UEFA to Ukraine: Try Harder
The UEFA Executive Committee met in Bucharest yesterday (presumably over a very nice buffet lunch) to discuss infratructure progress potential Poland and Ukraine’s eight (four each) potential Euro 2012 host cities.
The results were… mixed. Poland got a pass, but Ukraine pretty much got yelled at.
Four cities in Poland were officially confirmed: Gdansk, Poznan, Warsaw, and Wroclaw (no Krakow, which was surprisingly only a reserve city).
UEFA believes the four confirmed cities…
“are currently in a position to fulfil the conditions for hosting matches at UEFA EURO 2012™ despite the huge amount of work that still must be undertaken to guarantee the full and proper implementation of the tournament requirements.”
So not exactly a glowing endorsement, but nice to have it rubberstamped.
The news was not so good for Ukraine, where just one city – Kyiv – was confirmed. But only as a group stage, quarter-final and semi-final host, not for the the final. Even worse, Ukraine’s three other planned host cities (Donetsk, Lviv and Kharkiv) were very conspicuously not confirmed.
UEFA’s standards are probably pretty high. Kyiv’s subway has ‘effin chandeliers (pictured above) so it can’t be all that bad. But their judgment on Ukraine’s infrastructure didn’t beat around the bush:
“The comprehensive review showed important shortcomings regarding infrastructure in all Ukrainian cities in question. Significant work must be undertaken to meet the minimum requirements for an event the size of a final tournament of the UEFA European Championship.”
When you consider that Poland’s two reserve cities (Krakow and Chorzow) could also have been confirmed if needed, it’s possible that the balance of four cities for each co-host might suddenly become five-three or six-two in Poland’s favour, unless Ukraine gets things up to scratch.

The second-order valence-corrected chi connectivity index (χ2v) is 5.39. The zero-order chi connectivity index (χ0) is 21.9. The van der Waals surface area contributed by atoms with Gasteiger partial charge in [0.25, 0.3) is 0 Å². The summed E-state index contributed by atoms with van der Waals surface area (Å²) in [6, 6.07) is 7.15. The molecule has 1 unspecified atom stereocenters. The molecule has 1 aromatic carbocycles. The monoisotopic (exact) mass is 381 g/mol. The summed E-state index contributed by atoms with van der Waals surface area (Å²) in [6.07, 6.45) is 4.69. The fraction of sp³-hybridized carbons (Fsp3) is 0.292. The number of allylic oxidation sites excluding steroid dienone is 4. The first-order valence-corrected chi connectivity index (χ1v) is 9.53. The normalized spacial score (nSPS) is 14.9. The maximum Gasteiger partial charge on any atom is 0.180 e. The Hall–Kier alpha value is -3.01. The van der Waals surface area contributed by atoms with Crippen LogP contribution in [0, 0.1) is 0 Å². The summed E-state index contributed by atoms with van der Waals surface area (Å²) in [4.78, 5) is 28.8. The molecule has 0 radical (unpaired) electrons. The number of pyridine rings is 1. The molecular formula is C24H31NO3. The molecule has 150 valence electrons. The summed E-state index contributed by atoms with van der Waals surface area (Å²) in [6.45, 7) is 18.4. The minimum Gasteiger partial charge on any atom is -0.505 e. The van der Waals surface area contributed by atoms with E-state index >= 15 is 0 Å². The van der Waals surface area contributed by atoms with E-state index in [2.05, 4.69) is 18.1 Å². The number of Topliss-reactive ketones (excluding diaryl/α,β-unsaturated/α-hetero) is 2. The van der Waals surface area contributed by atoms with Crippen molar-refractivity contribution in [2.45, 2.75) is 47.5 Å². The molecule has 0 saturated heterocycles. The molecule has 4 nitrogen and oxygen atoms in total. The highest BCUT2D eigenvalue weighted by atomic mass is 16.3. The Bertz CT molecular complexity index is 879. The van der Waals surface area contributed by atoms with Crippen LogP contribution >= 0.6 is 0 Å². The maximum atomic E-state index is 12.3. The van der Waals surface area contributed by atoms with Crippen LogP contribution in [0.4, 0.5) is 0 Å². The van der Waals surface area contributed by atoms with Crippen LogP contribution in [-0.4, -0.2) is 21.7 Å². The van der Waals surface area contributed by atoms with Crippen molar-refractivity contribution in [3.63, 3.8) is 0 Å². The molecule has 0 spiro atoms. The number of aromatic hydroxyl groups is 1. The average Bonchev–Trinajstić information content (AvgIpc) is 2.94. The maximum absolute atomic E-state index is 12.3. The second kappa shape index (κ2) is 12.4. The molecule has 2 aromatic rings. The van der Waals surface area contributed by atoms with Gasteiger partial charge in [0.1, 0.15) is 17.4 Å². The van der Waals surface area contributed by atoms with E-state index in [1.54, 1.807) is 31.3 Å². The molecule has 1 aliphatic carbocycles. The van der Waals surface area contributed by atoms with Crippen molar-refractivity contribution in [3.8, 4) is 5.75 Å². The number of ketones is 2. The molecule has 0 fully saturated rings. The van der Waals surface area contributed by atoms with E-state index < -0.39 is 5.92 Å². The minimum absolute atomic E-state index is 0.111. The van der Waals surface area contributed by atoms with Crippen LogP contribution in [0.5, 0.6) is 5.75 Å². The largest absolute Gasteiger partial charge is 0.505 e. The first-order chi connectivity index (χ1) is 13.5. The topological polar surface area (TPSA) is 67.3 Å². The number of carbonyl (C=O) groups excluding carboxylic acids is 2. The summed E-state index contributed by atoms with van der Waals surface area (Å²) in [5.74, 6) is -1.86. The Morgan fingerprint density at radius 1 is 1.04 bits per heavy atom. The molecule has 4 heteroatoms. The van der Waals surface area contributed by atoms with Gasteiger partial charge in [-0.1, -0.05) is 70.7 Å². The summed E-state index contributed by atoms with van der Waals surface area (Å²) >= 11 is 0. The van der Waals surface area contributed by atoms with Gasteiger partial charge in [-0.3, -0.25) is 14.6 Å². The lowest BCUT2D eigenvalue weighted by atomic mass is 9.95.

Nothing to panic about just yet though. UEFA has set a final deadline of November 30th, 2009 (about six months from now) before doing another review, and Michel Platini has made it very clear that Euro 2012 will almost definitely be happening in Poland & Ukraine, no matter what:
“We must respect the decision of the Executive Committee of 18 April 2007, when it awarded the organisation of the European Football Championship 2012 to Poland and Ukraine. This was again emphasised by the UEFA Congress in March 2009, when it stressed the importance that the staging of this world-class event will have to further promote and develop football in the eastern part of Europe.”
Finally, some semi-important financial news for those planning a trip to Euro 2012: Due to the impact of the global recession/depression/meltdown/apocalypse, it’s very possible that Poland won’t be switching currencies and adopting the euro in January 2012 as planned.
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